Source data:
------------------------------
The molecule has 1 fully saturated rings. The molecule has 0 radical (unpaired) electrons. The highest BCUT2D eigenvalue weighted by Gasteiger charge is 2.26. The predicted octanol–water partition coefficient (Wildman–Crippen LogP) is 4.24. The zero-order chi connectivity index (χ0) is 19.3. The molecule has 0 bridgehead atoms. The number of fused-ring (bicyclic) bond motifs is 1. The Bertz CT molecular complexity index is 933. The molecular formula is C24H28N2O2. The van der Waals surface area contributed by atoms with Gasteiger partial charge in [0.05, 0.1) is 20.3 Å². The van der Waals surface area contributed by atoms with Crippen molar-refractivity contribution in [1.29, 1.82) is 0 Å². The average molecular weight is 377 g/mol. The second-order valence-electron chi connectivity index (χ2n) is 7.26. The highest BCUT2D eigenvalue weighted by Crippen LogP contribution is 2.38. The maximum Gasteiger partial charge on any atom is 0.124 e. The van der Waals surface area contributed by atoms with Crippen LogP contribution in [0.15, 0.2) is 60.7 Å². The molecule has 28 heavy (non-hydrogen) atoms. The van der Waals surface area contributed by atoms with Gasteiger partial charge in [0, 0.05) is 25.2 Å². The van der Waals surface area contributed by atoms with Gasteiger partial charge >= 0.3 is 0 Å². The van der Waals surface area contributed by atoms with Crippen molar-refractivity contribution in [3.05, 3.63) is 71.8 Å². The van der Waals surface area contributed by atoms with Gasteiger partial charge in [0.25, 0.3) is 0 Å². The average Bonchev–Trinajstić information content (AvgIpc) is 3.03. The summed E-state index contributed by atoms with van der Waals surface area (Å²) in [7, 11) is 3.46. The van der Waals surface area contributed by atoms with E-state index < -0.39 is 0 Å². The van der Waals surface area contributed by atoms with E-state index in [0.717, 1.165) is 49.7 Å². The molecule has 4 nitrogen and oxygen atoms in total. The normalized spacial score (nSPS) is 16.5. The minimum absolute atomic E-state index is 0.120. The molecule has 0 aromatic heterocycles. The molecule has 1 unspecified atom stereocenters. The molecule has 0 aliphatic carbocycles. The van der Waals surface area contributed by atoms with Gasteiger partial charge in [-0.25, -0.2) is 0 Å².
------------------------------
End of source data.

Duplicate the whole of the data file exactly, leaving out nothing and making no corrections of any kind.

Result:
The molecule has 1 fully saturated rings. The molecule has 0 radical (unpaired) electrons. The highest BCUT2D eigenvalue weighted by Gasteiger charge is 2.26. The predicted octanol–water partition coefficient (Wildman–Crippen LogP) is 4.24. The zero-order chi connectivity index (χ0) is 19.3. The molecule has 0 bridgehead atoms. The number of fused-ring (bicyclic) bond motifs is 1. The Bertz CT molecular complexity index is 933. The molecular formula is C24H28N2O2. The van der Waals surface area contributed by atoms with Gasteiger partial charge in [0.05, 0.1) is 20.3 Å². The van der Waals surface area contributed by atoms with Crippen molar-refractivity contribution in [1.29, 1.82) is 0 Å². The average molecular weight is 377 g/mol. The second-order valence-electron chi connectivity index (χ2n) is 7.26. The highest BCUT2D eigenvalue weighted by Crippen LogP contribution is 2.38. The maximum Gasteiger partial charge on any atom is 0.124 e. The van der Waals surface area contributed by atoms with Crippen LogP contribution in [0.15, 0.2) is 60.7 Å². The molecule has 28 heavy (non-hydrogen) atoms. The van der Waals surface area contributed by atoms with Gasteiger partial charge in [0, 0.05) is 25.2 Å². The van der Waals surface area contributed by atoms with Gasteiger partial charge >= 0.3 is 0 Å². The van der Waals surface area contributed by atoms with Crippen molar-refractivity contribution in [3.05, 3.63) is 71.8 Å². The van der Waals surface area contributed by atoms with Gasteiger partial charge in [0.25, 0.3) is 0 Å². The average Bonchev–Trinajstić information content (AvgIpc) is 3.03. The summed E-state index contributed by atoms with van der Waals surface area (Å²) in [7, 11) is 3.46. The van der Waals surface area contributed by atoms with E-state index < -0.39 is 0 Å². The van der Waals surface area contributed by atoms with E-state index in [0.717, 1.165) is 49.7 Å². The molecule has 4 nitrogen and oxygen atoms in total. The normalized spacial score (nSPS) is 16.5. The minimum absolute atomic E-state index is 0.120. The molecule has 0 aromatic heterocycles. The molecule has 1 unspecified atom stereocenters. The molecule has 0 aliphatic carbocycles. The van der Waals surface area contributed by atoms with Gasteiger partial charge in [-0.25, -0.2) is 0 Å².